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Central American women are fleeing domestic violence amid a pandemic, but few find refuge in US

Migrant women carried children in the rain at an intake area after turning themselves in upon crossing the US-Mexico border on May 11, 2021, in La Joya, Texas.
Migrant women carried children in the rain at an intake area after turning themselves in upon crossing the US-Mexico border on May 11, 2021, in La Joya, Texas.Gregory Bull/Associated Press

After four years of beatings, humiliation, and sexual abuse, María de Jesús mustered the courage to leave the man who would punch her in the face for even changing her clothes to go outside, saying she could only look pretty for him.

Then the death threats began.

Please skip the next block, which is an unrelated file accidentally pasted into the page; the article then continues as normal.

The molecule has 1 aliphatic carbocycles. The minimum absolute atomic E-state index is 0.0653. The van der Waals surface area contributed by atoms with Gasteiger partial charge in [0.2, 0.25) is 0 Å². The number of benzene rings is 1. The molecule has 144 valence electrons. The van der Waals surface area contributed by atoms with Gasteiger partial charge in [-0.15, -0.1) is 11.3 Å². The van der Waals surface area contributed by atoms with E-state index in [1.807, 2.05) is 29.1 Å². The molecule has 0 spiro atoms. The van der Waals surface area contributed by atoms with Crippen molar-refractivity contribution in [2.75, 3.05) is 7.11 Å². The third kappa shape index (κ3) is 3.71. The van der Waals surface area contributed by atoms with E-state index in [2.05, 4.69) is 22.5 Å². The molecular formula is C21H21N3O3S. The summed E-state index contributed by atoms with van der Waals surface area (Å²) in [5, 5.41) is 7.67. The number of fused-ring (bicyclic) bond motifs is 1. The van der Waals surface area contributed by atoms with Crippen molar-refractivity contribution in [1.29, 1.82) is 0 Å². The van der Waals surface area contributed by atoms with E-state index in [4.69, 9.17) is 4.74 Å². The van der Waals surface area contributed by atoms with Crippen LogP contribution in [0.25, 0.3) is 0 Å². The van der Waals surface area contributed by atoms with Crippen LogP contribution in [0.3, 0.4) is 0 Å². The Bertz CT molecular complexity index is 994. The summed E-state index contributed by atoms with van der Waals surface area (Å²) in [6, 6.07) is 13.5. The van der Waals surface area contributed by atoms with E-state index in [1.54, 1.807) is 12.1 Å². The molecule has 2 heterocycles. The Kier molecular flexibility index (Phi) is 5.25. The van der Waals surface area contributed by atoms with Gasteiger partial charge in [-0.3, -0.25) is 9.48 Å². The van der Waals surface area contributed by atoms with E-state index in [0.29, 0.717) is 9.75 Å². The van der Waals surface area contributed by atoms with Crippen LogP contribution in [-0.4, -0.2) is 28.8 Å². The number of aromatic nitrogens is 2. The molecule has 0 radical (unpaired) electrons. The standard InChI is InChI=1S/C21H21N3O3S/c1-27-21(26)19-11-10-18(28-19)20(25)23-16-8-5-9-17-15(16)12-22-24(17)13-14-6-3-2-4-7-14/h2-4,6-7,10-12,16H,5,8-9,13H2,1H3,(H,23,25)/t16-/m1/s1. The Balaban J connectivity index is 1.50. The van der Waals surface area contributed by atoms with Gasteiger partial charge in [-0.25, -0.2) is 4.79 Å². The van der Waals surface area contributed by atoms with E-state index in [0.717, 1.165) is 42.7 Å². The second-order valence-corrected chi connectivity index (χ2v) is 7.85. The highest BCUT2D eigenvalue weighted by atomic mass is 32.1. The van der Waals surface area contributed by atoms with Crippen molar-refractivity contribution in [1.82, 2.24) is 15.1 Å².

"You will never, ever be happy," her ex-boyfriend told her on the phone in December. "And when I find you, I will disappear you and your entire family."

De Jesús packed her bags and fled Guatemala City with her 11-year-old son on a cold night weeks later. She paid a smuggler and trekked north to the US-Mexico border, where she hoped the Biden administration, promising a more humanitarian approach toward migrants, would welcome a domestic violence survivor like herself into the country.

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“The only solution was to be far away, where I didn’t feel scared every day,” said de Jesús, 39, who declined to give her real last name out of security concerns.

She is among scores of Central American women fleeing brutal violence from boyfriends, spouses, and others in one of the world’s most dangerous regions for women, who have recently arrived at the southern US border only to find they now encounter an uphill battle to be let in.